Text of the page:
Montana’s teacher shortage ‘crisis’ intensifies


Montana faces worsening teacher shortage ‘crisis’ even as education officials fear key support for students – mental health care through school and community treatment program full – stay in limbo.

Beth Brenneman, of Disability Rights Montana, said parents of about 4,500 children who receive mental and behavioral health services in schools through the CSCT do not know if the program will continue, and she asked legislators to give assurances to families.

“People are panicking,” Brenneman said.

Diane Fladmo, of the Montana Federation of Public Employees, said she knows the Office of Public Education and the Department of Public Health and Human Services are working hard to keep the program, but providers are nervous and hurry up. She urged lawmakers to closely monitor the agencies’ progress.

“I hope you will join in both the effort and the monitoring of these so that we are not faced with a loophole and we do not allow a system that has been so critical to our schools to collapse. “said Fladmo. mentionned. “We want to keep teachers. That’s another part. Part of retaining teachers is having support.”

The Montana Legislature’s Education Committee heard updates Wednesday on the two topics: the status of the CSCT program, which provides mental and behavioral health care to schoolchildren through Medicaid but is on the ropes, and a significant increase in the number of schools unable to hire teachers.

RECRUITMENT OF TEACHERS and retention is a battle, and at least a few data points show the problem is close to crisis, according to a presentation from the Bureau of Public Education.

“You will see that there has been a significant impact on this crisis, if you will, on retention and recruitment before COVID, but after COVID it has been” exacerbated, said Julie Murgel, senior director of innovation and improving schools at OPI.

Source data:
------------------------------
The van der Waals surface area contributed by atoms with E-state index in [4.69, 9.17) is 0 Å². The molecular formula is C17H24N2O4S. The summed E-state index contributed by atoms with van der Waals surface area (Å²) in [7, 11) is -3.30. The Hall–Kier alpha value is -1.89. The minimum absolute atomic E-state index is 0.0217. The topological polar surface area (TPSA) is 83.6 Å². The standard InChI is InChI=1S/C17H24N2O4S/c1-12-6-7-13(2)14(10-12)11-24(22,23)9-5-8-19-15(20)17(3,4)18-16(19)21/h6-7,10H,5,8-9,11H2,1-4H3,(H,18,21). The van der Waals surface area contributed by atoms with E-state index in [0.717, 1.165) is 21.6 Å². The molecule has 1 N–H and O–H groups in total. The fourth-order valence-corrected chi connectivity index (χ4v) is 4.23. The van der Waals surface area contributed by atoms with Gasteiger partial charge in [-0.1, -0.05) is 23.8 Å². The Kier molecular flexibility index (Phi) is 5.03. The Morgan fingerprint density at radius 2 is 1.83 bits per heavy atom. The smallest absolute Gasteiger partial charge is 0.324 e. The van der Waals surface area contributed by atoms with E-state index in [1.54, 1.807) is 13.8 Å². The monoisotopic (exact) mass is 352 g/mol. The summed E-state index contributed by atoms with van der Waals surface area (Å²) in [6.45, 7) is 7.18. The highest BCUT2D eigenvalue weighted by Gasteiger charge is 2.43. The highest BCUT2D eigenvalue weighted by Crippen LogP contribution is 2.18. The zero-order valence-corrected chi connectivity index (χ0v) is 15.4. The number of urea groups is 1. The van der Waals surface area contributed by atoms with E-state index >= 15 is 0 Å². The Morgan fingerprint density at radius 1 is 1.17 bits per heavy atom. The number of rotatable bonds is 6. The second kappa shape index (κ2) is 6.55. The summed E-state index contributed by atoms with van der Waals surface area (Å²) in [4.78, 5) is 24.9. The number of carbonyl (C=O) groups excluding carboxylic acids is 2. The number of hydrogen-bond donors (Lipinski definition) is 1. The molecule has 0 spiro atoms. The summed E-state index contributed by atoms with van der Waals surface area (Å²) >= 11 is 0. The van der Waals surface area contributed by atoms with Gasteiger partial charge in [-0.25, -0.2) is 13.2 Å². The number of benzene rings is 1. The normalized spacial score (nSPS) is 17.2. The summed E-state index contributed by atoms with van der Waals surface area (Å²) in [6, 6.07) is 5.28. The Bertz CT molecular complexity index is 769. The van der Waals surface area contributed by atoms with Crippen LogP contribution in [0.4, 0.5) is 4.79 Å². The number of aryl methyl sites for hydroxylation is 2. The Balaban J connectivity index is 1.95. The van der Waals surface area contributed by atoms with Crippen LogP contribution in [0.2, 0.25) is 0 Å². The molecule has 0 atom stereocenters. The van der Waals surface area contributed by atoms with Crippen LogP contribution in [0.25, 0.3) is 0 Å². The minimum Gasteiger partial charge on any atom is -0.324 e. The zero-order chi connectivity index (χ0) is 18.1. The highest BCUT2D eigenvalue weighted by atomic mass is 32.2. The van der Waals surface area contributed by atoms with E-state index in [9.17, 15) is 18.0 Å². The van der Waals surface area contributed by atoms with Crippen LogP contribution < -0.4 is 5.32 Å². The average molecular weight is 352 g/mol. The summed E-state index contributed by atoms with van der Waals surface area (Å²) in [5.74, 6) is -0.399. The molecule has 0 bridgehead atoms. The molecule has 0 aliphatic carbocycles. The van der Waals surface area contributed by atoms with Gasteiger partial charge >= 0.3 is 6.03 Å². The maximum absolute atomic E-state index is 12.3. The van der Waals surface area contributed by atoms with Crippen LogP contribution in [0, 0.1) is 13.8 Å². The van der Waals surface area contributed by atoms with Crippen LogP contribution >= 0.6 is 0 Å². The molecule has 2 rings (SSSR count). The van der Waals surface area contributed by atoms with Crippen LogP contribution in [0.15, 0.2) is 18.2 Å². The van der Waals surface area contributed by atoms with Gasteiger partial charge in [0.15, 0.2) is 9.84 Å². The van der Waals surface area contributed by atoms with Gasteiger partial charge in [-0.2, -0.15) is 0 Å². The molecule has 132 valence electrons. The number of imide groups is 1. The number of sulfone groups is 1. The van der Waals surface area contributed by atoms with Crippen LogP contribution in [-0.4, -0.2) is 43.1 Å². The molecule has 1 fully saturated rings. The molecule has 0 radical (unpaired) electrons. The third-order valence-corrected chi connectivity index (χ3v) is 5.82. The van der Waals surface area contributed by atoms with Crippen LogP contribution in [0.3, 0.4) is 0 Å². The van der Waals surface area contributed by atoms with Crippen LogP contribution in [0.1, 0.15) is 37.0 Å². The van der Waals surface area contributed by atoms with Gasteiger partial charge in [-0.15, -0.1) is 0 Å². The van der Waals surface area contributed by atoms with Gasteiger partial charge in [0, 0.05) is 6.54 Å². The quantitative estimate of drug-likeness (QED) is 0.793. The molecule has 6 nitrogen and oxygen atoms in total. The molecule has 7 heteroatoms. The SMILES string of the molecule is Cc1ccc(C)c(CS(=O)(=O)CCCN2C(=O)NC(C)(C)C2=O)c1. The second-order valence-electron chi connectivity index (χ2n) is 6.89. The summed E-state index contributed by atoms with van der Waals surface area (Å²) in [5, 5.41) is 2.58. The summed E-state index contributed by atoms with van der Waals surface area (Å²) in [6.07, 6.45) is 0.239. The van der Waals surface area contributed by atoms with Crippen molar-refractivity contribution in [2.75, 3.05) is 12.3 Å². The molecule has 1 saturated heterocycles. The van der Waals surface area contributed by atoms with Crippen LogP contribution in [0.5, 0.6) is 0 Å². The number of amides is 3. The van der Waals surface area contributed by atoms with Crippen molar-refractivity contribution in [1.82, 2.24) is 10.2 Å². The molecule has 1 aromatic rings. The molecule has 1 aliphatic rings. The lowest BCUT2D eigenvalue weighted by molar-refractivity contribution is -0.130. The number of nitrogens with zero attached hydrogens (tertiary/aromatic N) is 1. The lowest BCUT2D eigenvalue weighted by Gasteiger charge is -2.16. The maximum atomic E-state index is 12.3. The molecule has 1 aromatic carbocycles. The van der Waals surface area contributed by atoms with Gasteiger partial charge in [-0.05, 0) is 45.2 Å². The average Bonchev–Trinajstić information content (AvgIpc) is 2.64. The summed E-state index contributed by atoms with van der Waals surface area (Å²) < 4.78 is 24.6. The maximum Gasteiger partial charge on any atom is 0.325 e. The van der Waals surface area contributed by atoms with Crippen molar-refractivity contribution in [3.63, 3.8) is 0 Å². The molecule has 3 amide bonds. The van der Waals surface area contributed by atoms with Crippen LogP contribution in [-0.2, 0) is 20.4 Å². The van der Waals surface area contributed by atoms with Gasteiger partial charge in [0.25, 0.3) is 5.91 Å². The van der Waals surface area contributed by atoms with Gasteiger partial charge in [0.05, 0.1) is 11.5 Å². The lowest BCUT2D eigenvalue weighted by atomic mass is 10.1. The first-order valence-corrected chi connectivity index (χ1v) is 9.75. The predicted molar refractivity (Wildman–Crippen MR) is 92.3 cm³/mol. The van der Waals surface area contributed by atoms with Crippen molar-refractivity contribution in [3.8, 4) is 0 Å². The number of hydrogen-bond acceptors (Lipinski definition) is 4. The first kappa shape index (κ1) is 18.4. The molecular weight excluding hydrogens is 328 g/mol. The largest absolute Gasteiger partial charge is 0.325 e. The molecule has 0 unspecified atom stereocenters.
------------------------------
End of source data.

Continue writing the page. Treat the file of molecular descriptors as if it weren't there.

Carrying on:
In 2021, the Office of Public Instruction received the most requests for “emergency authorizations” to hire teachers since at least 2005; Districts apply for emergency clearances when they exhaust all opportunities to hire a licensed educator and gain permission to hire a teacher without certification.

The number reached 120 in 2021, from 23 in 2017 and 43, 94 and 84 in the following years, according to the presentation by Crystal Andrews, director of educator accreditation at OPI. Previous years were often single-digit or even zero.

“As you can see from last year’s data, our number is at an all-time high, significantly,” Andrews said.

And the number of schools with unlicensed teachers is at a “record high”, dropping from 69 in 2019-2020 to 136 in 2020-21, Andrews said. She also noted a critical shortage of teachers seeking initial licensing in “areas of critical approval,” such as art, math, English, and music.

“Our key points in this data are that there is a significant reduction in primary education from 600 teachers (in 2019) to 470 teachers (in 2020) and that special education is at its lowest for four years,” she declared.

In addition, since 2016-2017, teachers’ initial licensure has declined and is at its lowest for “a significant amount” at 1,251 compared to around 1,400 to 1,600 in other years, she said. . Meanwhile, one of the state’s largest school districts is hiring more than 70 teachers for this school year alone.

“Anything we can do to help encourage the field of education and bring teachers back into the classroom is my goal,” Andrews said.

Superintendent of Public Education Elsie Arntzen said Montana faces the problem in part because of its rural nature. She also said it was important to be flexible with schools and overcome obstacles.